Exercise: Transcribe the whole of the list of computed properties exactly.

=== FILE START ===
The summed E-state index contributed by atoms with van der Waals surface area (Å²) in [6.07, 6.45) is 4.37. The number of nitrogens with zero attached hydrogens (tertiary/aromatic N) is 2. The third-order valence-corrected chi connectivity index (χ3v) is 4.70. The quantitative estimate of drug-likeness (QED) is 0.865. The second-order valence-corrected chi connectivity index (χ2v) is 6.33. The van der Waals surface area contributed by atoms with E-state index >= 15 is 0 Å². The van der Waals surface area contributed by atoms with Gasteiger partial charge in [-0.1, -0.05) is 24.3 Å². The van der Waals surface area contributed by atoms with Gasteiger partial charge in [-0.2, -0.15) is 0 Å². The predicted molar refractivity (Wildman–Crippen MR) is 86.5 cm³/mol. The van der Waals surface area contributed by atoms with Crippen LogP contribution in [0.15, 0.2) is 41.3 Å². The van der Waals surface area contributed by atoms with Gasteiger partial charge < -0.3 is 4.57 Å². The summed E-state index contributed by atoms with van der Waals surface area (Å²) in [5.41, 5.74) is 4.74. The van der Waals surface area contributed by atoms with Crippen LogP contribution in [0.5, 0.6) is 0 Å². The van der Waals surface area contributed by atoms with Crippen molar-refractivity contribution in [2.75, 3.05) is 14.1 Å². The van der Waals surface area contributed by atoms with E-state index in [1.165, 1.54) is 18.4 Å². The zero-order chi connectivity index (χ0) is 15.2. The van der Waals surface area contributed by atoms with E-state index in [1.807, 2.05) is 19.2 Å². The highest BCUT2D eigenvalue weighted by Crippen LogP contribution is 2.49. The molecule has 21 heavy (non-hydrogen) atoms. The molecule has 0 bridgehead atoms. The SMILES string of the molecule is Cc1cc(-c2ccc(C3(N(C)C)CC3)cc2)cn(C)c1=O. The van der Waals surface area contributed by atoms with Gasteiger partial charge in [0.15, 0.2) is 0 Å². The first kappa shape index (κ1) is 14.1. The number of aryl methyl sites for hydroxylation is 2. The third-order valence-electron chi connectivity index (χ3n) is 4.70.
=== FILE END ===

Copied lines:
The summed E-state index contributed by atoms with van der Waals surface area (Å²) in [6.07, 6.45) is 4.37. The number of nitrogens with zero attached hydrogens (tertiary/aromatic N) is 2. The third-order valence-corrected chi connectivity index (χ3v) is 4.70. The quantitative estimate of drug-likeness (QED) is 0.865. The second-order valence-corrected chi connectivity index (χ2v) is 6.33. The van der Waals surface area contributed by atoms with E-state index >= 15 is 0 Å². The van der Waals surface area contributed by atoms with Gasteiger partial charge in [-0.1, -0.05) is 24.3 Å². The van der Waals surface area contributed by atoms with Gasteiger partial charge in [-0.2, -0.15) is 0 Å². The predicted molar refractivity (Wildman–Crippen MR) is 86.5 cm³/mol. The van der Waals surface area contributed by atoms with Crippen LogP contribution in [0.15, 0.2) is 41.3 Å². The van der Waals surface area contributed by atoms with Gasteiger partial charge < -0.3 is 4.57 Å². The summed E-state index contributed by atoms with van der Waals surface area (Å²) in [5.41, 5.74) is 4.74. The van der Waals surface area contributed by atoms with Crippen LogP contribution in [0.5, 0.6) is 0 Å². The van der Waals surface area contributed by atoms with Crippen molar-refractivity contribution in [2.75, 3.05) is 14.1 Å². The van der Waals surface area contributed by atoms with E-state index in [1.165, 1.54) is 18.4 Å². The zero-order chi connectivity index (χ0) is 15.2. The van der Waals surface area contributed by atoms with E-state index in [1.807, 2.05) is 19.2 Å². The highest BCUT2D eigenvalue weighted by Crippen LogP contribution is 2.49. The molecule has 21 heavy (non-hydrogen) atoms. The molecule has 0 bridgehead atoms. The SMILES string of the molecule is Cc1cc(-c2ccc(C3(N(C)C)CC3)cc2)cn(C)c1=O. The van der Waals surface area contributed by atoms with Gasteiger partial charge in [0.15, 0.2) is 0 Å². The first kappa shape index (κ1) is 14.1. The number of aryl methyl sites for hydroxylation is 2. The third-order valence-electron chi connectivity index (χ3n) is 4.70.